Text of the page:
Let's go up to nano .bashrc again, and then now we can just say export MYNAME. And now bash knows that it also should export it to all of the programs that it runs as well. So every time it launches a program, it'll make this MYNAME variable available as well. Now you can see here I did it in two lines. I set it in one line and then I exported it in the other. You can actually do both in the same line, and I'll show you that in just a moment. Now while it is moderately useful to define your own variables, it's even more useful to use variables to set some configuration options for our Unix environment and the programs that we use.

For example, if you read the man pages for the command less, you'll learn that there's an environment variable that can be used to configure the default settings that less will use when it starts up. So to do that we'll just use export LESS= and then inside quotes we'll put whatever options we want LESS to use. Notice first of all that I also did the exporting and the setting all on one line. Before I did it on two lines. Here I am doing it in one. export LESS= and then we can use options. So we could use the m, the lowercase m. That will give us a medium verbose prompt every time we start up LESS or we could use capital M. That would be the maximum verbose prompt, right, the longest prompt possible.

We can put capital N. That would give us some line numbers. You can go through the man pages for LESS and decide what options you want. I am just going to use the -M option here. So I am going to use Ctrl+X to exit, and I am already exporting it so that means it will be available not just in bash but inside LESS, because LESS is a program that bash starts. If you want you can play with it. You can try taking away the export and you'll see that it doesn't get passed along. Now if we just do right here echo $LESS, we don't have a value. That's because bashrc has not been run since we made that change.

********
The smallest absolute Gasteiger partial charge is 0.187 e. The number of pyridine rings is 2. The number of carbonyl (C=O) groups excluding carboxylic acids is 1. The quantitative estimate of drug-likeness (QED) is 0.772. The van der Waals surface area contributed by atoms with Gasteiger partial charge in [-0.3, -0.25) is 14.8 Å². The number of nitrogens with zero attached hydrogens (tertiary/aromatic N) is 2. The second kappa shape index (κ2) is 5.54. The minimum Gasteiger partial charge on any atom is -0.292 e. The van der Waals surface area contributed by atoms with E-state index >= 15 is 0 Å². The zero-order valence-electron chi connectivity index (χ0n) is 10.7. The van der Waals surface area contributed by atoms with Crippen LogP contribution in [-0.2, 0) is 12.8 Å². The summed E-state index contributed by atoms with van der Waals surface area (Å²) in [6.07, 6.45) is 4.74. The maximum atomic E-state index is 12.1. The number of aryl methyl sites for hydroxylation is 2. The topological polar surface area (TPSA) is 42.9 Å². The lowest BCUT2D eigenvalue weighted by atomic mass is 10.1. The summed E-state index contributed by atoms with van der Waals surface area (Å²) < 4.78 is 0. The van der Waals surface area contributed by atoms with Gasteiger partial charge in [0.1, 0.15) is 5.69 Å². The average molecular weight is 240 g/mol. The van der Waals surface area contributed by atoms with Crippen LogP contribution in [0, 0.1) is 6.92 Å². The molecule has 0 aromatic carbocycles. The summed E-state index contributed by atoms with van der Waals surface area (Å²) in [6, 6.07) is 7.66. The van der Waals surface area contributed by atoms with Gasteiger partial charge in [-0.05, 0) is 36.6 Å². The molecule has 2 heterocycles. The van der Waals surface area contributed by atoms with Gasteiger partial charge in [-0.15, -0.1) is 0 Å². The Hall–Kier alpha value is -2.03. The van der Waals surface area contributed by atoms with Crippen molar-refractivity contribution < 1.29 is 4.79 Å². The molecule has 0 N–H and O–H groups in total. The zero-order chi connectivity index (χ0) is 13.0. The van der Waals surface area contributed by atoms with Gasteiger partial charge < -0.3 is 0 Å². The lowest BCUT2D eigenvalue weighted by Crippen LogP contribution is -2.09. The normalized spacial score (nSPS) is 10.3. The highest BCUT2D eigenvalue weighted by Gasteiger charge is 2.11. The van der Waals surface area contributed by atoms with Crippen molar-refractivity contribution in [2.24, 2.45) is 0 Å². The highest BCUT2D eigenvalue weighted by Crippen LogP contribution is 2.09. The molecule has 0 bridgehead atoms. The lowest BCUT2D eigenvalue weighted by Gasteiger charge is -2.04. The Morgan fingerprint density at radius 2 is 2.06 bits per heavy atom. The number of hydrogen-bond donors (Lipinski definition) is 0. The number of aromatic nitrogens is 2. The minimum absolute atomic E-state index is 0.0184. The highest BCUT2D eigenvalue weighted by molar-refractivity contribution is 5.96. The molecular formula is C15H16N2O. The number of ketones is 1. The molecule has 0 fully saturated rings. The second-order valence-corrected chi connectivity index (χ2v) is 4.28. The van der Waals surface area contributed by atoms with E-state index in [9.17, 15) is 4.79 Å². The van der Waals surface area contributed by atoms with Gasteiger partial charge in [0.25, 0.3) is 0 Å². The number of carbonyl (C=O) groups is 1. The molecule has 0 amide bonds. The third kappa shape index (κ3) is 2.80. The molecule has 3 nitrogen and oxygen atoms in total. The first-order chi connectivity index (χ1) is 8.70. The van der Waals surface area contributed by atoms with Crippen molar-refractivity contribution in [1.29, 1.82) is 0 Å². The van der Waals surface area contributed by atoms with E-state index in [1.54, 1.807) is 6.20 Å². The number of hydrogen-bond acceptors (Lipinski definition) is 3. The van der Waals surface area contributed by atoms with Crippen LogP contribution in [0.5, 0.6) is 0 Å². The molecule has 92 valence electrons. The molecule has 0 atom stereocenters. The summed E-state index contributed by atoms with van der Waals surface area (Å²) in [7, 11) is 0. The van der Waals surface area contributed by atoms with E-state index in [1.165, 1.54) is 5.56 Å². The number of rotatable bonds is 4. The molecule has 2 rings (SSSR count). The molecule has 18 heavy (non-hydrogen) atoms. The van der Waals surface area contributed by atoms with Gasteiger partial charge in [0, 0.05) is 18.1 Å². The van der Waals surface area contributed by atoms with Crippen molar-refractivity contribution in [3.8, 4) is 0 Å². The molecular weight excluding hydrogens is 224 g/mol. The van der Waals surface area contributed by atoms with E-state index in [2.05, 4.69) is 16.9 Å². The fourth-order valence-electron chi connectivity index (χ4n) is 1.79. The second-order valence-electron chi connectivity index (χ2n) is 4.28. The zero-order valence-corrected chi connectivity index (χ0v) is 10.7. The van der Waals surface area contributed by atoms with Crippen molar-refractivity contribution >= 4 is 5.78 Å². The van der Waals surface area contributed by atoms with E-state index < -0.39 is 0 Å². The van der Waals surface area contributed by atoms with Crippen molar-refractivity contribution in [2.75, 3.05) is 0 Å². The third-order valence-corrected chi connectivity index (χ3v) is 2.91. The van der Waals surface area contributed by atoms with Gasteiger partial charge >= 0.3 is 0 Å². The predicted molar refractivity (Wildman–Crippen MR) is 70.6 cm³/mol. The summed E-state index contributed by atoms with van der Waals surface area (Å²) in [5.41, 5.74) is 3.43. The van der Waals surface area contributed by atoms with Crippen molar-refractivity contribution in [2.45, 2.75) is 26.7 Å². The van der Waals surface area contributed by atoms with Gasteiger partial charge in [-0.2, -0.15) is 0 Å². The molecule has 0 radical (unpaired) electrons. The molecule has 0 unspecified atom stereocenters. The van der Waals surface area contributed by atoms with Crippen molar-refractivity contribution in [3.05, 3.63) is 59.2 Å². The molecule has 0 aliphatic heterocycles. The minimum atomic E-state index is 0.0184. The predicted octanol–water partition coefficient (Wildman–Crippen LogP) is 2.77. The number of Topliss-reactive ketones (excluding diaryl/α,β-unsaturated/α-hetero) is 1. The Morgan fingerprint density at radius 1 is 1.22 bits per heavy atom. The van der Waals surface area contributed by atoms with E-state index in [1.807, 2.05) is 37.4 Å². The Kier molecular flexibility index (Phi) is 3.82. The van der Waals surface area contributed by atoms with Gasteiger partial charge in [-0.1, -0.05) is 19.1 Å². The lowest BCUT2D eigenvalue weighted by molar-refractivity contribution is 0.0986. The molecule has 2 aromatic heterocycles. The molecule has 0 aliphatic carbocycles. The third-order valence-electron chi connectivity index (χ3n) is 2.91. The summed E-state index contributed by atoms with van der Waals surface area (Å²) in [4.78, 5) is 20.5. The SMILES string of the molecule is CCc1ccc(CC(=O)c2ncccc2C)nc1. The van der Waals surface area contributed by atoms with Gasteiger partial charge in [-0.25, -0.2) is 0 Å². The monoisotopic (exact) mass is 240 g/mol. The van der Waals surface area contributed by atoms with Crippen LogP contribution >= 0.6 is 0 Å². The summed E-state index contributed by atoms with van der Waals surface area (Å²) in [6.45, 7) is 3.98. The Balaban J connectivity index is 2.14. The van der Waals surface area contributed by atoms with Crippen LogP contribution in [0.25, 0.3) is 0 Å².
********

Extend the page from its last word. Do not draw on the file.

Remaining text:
To do that we either need to close the window and reopen it, or we can call source .bashrc. That will actually execute the program. And now if we go up and say echo $LESS again, you see that value is there. Let's test it out. Let's actually call less on inside of our unix_files. We have that lorem_ipsum.txt file. Let's call it on that. And you'll see now I get that maximum verbose prompt at the bottom. So that's the default option being used every time I call less. So this is the way that you do it.

You can interact with different programs that you might run by setting these values, but make sure that you export them so that they're used not just in bash, but actually pushed out to the program that gets launched as well and made available there. In the next couple of movies I want to show you some more useful environment variables that we can set.

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This video is part of

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Unix for Mac OS X Users

82 video lessons · 25625 viewers

Kevin Skoglund
Author

 
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  1. 3m 57s
    1. Introduction
      1m 14s
    2. Using the exercise files
      2m 43s
  2. 32m 2s
    1. What is Unix?
      7m 27s
    2. The terminal application
      4m 23s
    3. Logging in and using the command prompt
      5m 19s
    4. Command structure
      5m 22s
    5. Kernel and shells
      5m 25s
    6. Unix manual pages
      4m 6s